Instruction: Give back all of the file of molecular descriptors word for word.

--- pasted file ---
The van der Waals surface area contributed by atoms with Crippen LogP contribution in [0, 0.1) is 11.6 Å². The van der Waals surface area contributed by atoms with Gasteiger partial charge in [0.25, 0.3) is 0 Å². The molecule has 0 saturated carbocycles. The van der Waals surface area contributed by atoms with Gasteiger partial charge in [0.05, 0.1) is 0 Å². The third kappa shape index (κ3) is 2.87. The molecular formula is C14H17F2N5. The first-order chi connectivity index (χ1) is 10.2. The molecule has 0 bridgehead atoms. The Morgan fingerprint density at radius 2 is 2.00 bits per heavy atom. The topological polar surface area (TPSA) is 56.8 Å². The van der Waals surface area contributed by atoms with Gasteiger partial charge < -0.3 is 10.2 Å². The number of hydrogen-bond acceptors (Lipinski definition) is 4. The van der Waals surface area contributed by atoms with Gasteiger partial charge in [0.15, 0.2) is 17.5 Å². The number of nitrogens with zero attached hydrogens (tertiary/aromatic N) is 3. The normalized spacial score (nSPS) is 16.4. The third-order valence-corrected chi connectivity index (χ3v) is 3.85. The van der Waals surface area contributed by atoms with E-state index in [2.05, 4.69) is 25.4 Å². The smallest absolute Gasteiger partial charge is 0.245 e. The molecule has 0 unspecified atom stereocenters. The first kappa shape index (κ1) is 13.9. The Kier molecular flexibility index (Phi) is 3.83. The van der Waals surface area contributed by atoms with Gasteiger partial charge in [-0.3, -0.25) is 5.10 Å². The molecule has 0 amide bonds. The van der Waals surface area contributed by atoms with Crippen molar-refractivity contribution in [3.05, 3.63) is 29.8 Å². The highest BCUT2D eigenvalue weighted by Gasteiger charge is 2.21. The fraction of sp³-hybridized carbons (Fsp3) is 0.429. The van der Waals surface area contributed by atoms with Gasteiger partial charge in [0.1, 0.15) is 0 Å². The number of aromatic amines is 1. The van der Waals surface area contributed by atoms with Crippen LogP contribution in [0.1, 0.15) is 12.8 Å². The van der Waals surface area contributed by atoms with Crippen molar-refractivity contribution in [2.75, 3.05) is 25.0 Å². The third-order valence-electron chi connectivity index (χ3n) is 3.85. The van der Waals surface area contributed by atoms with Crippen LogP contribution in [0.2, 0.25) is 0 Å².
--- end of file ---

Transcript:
The van der Waals surface area contributed by atoms with Crippen LogP contribution in [0, 0.1) is 11.6 Å². The van der Waals surface area contributed by atoms with Gasteiger partial charge in [0.25, 0.3) is 0 Å². The molecule has 0 saturated carbocycles. The van der Waals surface area contributed by atoms with Gasteiger partial charge in [0.05, 0.1) is 0 Å². The third kappa shape index (κ3) is 2.87. The molecular formula is C14H17F2N5. The first-order chi connectivity index (χ1) is 10.2. The molecule has 0 bridgehead atoms. The Morgan fingerprint density at radius 2 is 2.00 bits per heavy atom. The topological polar surface area (TPSA) is 56.8 Å². The van der Waals surface area contributed by atoms with Gasteiger partial charge < -0.3 is 10.2 Å². The number of hydrogen-bond acceptors (Lipinski definition) is 4. The van der Waals surface area contributed by atoms with Gasteiger partial charge in [0.15, 0.2) is 17.5 Å². The number of nitrogens with zero attached hydrogens (tertiary/aromatic N) is 3. The normalized spacial score (nSPS) is 16.4. The third-order valence-corrected chi connectivity index (χ3v) is 3.85. The van der Waals surface area contributed by atoms with E-state index in [2.05, 4.69) is 25.4 Å². The smallest absolute Gasteiger partial charge is 0.245 e. The molecule has 0 unspecified atom stereocenters. The first kappa shape index (κ1) is 13.9. The Kier molecular flexibility index (Phi) is 3.83. The van der Waals surface area contributed by atoms with Gasteiger partial charge in [-0.3, -0.25) is 5.10 Å². The molecule has 0 amide bonds. The van der Waals surface area contributed by atoms with Crippen molar-refractivity contribution in [3.05, 3.63) is 29.8 Å². The highest BCUT2D eigenvalue weighted by Gasteiger charge is 2.21. The fraction of sp³-hybridized carbons (Fsp3) is 0.429. The van der Waals surface area contributed by atoms with Gasteiger partial charge in [0.1, 0.15) is 0 Å². The number of aromatic amines is 1. The van der Waals surface area contributed by atoms with Crippen LogP contribution in [0.1, 0.15) is 12.8 Å². The van der Waals surface area contributed by atoms with Crippen molar-refractivity contribution in [2.75, 3.05) is 25.0 Å². The third-order valence-electron chi connectivity index (χ3n) is 3.85. The van der Waals surface area contributed by atoms with Crippen LogP contribution in [0.2, 0.25) is 0 Å².